Reviewed by The Foywonder
Starring Shannyn Sossamon, Edward Burns, Ana Claudia Talancon, Azura Skye, Ray Wise, Meagan Good and Margaret Cho
Directed by Eric Valette
I must admit upfront that I have never seen the original 2003 Takashi Miike version of One Missed Call. My flirtation with Japanese horror films ended the night I tried watching Uzumaki. Thank goodness there wasn’t a handgun within reach or that viewing would have ended with me going all Elvis Presley on my television set. Other than the awesome Death Note movies of the past year I cannot think of a single J-horror movie I’ve sat through in ages.
Personally, I think the fact that I’ve never seen the original Chakushin Ari makes me uniquely qualified to review this remake from a completely unbiased perspective. No one can complain that I walked into the theater with any expectations as to how the material should have been handled based on how it was already done, and knowing what tends to get changed both stylistically and tonally when Hollywood remakes a Japanese horror movie anyway … I went in totally blind with no preconceived notions aside from the gut feeling that the first movie of the new year being a horror movie not screened for critics ahead of time is probably not a good sign. However, I do have three questions I’d like to ask of anyone reading right now who has seen the original Japanese version of this film:
Was the original not scary in the slightest?
Did the original make virtually no sense in the end?
Was the original this lame?
If so on all counts then I suppose kudos is in order to the American filmmakers for having successfully translated the material for American audiences. About the only thing worth praising are the decent production values and the ghostly creature make-up (and CGI), all of which are decent yet ineffective. Nothing is ever as eerie as director Eric Valette wants it to be. For example, a backlit shot of a young girl standing in a doorway shrouded in shadow that’s meant to be creepy only succeeds in looking laughably cliché.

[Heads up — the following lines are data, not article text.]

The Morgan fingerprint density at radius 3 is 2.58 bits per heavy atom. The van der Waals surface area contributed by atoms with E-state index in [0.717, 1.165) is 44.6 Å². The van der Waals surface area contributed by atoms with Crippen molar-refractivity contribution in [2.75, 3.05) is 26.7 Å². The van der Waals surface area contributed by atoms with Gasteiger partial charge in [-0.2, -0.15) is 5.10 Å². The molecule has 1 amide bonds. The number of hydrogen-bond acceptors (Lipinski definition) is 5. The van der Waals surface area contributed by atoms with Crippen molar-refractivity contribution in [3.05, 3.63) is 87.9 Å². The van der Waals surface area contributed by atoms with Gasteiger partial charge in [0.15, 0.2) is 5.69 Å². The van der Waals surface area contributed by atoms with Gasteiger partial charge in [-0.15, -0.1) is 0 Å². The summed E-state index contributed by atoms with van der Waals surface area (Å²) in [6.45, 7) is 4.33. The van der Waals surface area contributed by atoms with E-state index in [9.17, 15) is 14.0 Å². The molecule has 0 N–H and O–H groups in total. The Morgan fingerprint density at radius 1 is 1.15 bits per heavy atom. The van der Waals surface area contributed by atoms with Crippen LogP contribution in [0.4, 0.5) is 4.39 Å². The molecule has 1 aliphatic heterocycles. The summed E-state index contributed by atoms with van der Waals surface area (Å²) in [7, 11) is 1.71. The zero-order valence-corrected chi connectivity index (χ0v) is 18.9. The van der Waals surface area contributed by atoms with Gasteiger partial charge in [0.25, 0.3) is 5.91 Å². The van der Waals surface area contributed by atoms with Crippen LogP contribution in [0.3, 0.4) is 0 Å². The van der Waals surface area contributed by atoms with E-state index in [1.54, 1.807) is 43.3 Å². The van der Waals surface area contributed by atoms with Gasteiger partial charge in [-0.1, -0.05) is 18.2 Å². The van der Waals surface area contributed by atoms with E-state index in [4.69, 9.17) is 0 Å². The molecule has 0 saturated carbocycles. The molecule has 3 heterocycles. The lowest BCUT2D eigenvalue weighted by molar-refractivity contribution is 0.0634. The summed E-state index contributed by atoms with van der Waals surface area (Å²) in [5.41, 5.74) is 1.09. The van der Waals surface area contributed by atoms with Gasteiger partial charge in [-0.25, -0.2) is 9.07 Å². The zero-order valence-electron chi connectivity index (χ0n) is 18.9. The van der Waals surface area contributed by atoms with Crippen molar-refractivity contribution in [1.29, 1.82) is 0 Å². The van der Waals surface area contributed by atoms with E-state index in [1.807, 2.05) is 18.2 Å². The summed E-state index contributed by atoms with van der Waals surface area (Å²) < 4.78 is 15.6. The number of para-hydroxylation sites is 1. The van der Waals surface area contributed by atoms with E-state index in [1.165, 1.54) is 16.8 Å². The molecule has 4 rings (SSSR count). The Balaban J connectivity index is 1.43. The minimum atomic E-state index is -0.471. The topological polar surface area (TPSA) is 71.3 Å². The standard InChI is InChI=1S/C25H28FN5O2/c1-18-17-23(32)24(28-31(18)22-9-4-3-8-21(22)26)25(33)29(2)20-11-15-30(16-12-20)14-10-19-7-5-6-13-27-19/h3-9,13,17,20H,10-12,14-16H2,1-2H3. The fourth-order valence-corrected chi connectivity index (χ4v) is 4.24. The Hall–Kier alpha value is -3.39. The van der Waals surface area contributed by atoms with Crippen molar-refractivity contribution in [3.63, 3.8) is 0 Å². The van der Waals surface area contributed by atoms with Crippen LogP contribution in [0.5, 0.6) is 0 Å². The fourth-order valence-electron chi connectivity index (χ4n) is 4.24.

Characters keeping getting mysterious calls on their cell phones heralded by a supposedly ominous ringtone that to me sounded more like piano chords on the soundtrack than an actual cellular ringtone; when answered they’re creeped out to hear the sounds of their dying words. Characters typically do not answer right away leaving them with the titular “1 Missed Call” message and a voice mail of the sounds of their final moments. Because the calls are dated from a time in the immediate future the person knows the exact day and time when they’ll die; they just won’t know how. Because there’s a supernatural force at play it can even call you with the batteries removed from your phone, later on, even from someone else’s phone that couldn’t possibly have your number. That’s one of the bigger problems with One Missed Call: it often forgets to play by its own rules.
To be perfectly honest, there’s really no need to delve into the plot any further than that other than to say it somehow ties into a mysterious fire at a hospital and two young girls and their potentially abusive mother. Characters mainly exist to scream and die and answer their phones – not necessarily in that order.
Shannyn Sossamon seemed poised for big screen superstardom after A Knight’s Tale only to see that get stifled after going on to star in some real stinkers; now she can add this one to her increasingly less-than-stellar resume. Here Sossamon does her best Justine Bateman impression playing the young psych student who keeps watching her friends die around her after getting weird phone calls. She gives it her best shot but there’s nothing here for her to do but act scared and stare off into space sometimes. Given the quality of this film I can only deem it quite fitting that by the end Sossamon was covered in so much filth she literally looked like she’s been dipped in shit.